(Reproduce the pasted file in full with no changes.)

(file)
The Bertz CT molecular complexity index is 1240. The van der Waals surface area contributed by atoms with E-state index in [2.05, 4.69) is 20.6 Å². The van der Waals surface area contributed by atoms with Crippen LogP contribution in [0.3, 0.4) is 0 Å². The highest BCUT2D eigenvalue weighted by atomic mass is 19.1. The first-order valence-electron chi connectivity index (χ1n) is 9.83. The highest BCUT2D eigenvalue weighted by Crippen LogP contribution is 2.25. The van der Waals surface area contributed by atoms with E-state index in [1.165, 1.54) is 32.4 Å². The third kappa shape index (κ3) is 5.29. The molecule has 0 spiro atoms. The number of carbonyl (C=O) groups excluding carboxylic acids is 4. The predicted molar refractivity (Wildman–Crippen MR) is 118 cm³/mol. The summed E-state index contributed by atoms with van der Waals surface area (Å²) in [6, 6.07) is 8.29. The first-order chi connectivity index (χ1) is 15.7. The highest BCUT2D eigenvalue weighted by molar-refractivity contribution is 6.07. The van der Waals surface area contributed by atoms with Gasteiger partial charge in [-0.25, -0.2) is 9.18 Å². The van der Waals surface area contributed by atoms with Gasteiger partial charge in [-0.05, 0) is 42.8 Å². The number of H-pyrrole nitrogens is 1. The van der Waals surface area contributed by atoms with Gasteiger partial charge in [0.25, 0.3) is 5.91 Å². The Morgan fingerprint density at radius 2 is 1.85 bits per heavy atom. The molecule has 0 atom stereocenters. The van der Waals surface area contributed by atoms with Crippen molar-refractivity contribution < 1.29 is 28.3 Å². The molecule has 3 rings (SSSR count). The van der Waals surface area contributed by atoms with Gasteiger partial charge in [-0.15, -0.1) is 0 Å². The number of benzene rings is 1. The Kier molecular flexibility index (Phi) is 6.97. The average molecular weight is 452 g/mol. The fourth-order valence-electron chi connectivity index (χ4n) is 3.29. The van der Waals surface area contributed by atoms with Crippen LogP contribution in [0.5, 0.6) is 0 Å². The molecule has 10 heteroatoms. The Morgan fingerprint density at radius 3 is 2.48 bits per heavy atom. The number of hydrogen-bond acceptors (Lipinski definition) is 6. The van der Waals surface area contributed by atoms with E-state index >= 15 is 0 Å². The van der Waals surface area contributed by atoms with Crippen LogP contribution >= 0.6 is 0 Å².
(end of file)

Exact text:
The Bertz CT molecular complexity index is 1240. The van der Waals surface area contributed by atoms with E-state index in [2.05, 4.69) is 20.6 Å². The van der Waals surface area contributed by atoms with Crippen LogP contribution in [0.3, 0.4) is 0 Å². The highest BCUT2D eigenvalue weighted by atomic mass is 19.1. The first-order valence-electron chi connectivity index (χ1n) is 9.83. The highest BCUT2D eigenvalue weighted by Crippen LogP contribution is 2.25. The van der Waals surface area contributed by atoms with E-state index in [1.165, 1.54) is 32.4 Å². The third kappa shape index (κ3) is 5.29. The molecule has 0 spiro atoms. The number of carbonyl (C=O) groups excluding carboxylic acids is 4. The predicted molar refractivity (Wildman–Crippen MR) is 118 cm³/mol. The summed E-state index contributed by atoms with van der Waals surface area (Å²) in [6, 6.07) is 8.29. The first-order chi connectivity index (χ1) is 15.7. The highest BCUT2D eigenvalue weighted by molar-refractivity contribution is 6.07. The van der Waals surface area contributed by atoms with Gasteiger partial charge in [-0.25, -0.2) is 9.18 Å². The van der Waals surface area contributed by atoms with Gasteiger partial charge in [-0.05, 0) is 42.8 Å². The number of H-pyrrole nitrogens is 1. The van der Waals surface area contributed by atoms with Gasteiger partial charge in [0.25, 0.3) is 5.91 Å². The Morgan fingerprint density at radius 2 is 1.85 bits per heavy atom. The molecule has 0 atom stereocenters. The van der Waals surface area contributed by atoms with Crippen molar-refractivity contribution < 1.29 is 28.3 Å². The molecule has 3 rings (SSSR count). The van der Waals surface area contributed by atoms with Gasteiger partial charge in [-0.15, -0.1) is 0 Å². The number of benzene rings is 1. The Kier molecular flexibility index (Phi) is 6.97. The average molecular weight is 452 g/mol. The fourth-order valence-electron chi connectivity index (χ4n) is 3.29. The van der Waals surface area contributed by atoms with Crippen LogP contribution in [0.5, 0.6) is 0 Å². The molecule has 10 heteroatoms. The Morgan fingerprint density at radius 3 is 2.48 bits per heavy atom. The number of hydrogen-bond acceptors (Lipinski definition) is 6. The van der Waals surface area contributed by atoms with E-state index >= 15 is 0 Å². The van der Waals surface area contributed by atoms with Crippen LogP contribution >= 0.6 is 0 Å².